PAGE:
Object name: VDB037

Designation(s): VDB037,

Rarely seen vdB 37 is a rather red reflection nebula. It is lit by HIP 24716 a 7.74 magnitude M2 giant star. The nebula is in northern Orion. The Sky shows the star's Hipparcos parallax distance as being about 600 light years. This would then be about the distance to this nebula.

Normally reflection nebulae are blue. This is because even a red star shining through a dust cloud usually turns the nebula blue for the same reason our white sun turns the sky blue. Blue light is scattered by the dust while red and much of the green light of the star passes through with little scattering. This reddens the star, and why our sun is considered yellow when it is really white. But if the star has no blue light and is behind then the red and green scatter giving a rather pale yellow to orange color to the nebula depending on how red the star is. But if the star is in front of the nebula it lights the nebula much the same as a red bulb lights a white wall and the nebula picks up the colors of the star itself unless the dust has a color of its own. Since that tends to be neutral to sometimes slightly red the result is a red reflection nebula. A rare object but it appears vdB 37 may be one such nebula. It could be my strong red color is due to how poor my green data was but I added back green to get star colors right and that should have compensated fairly well. Still, a retake under better conditions is in order.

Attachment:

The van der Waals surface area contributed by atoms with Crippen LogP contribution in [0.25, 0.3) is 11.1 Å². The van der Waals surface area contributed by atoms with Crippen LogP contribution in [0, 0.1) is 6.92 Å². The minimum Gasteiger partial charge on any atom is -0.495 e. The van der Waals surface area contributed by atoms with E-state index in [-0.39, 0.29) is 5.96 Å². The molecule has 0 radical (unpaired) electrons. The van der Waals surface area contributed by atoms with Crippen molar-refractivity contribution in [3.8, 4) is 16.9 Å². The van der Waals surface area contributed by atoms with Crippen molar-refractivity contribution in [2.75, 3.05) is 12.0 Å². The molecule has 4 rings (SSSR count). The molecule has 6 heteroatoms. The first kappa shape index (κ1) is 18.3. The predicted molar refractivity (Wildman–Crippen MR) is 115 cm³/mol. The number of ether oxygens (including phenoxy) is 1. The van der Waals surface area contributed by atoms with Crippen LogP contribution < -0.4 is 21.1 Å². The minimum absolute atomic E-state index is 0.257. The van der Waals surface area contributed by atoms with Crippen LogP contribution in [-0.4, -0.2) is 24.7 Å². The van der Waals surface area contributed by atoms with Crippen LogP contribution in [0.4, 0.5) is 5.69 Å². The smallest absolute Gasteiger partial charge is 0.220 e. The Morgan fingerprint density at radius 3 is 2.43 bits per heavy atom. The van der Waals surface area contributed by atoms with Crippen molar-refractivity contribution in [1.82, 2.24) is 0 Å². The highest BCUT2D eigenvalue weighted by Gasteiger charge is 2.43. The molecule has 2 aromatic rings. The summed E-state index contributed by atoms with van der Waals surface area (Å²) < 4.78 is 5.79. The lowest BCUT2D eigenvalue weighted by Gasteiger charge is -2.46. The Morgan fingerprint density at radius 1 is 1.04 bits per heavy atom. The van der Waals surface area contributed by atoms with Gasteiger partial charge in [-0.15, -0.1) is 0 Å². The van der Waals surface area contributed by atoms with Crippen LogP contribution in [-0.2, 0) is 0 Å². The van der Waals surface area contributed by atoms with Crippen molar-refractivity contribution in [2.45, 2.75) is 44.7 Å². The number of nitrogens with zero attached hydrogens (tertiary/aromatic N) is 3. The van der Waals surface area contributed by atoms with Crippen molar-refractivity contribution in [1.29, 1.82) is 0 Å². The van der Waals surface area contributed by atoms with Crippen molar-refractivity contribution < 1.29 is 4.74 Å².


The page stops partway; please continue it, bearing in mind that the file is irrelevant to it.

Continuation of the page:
Three asteroids managed to sneak into the image. Not surprising as northern Orion is quite close to the Ecliptic where many of them reside. That I picked up only 3 is due to the night being very poor. Nothing new as if I waited for a good night I'd still be waiting. They just aren't happening. Several I'd normally pick up are in the frame according to the Minor Planet Center but I see them so weakly I didn't try to bring them out. The also meant much of the nebulosity in the field was lost and the bright stars had huge halos from shining through gunky skies. This caused them to have huge rings and bloat badly. I sort of dealt with these but the result is some wonky looking bright stars. Also, my green color data was hit by clouds and nearly non-existent. I had to use a lot of pseudo-green so the color is quite suspect. I retook this one several times but this first attempt was the only one with usable data. Another for the reshoot list if this miserable weather ever changes. After many months of it, I'm beginning to think it is permanent.

14" LX200R @ f/10, L=4x10' RGB=2x10', STL-11000XM, Paramount ME

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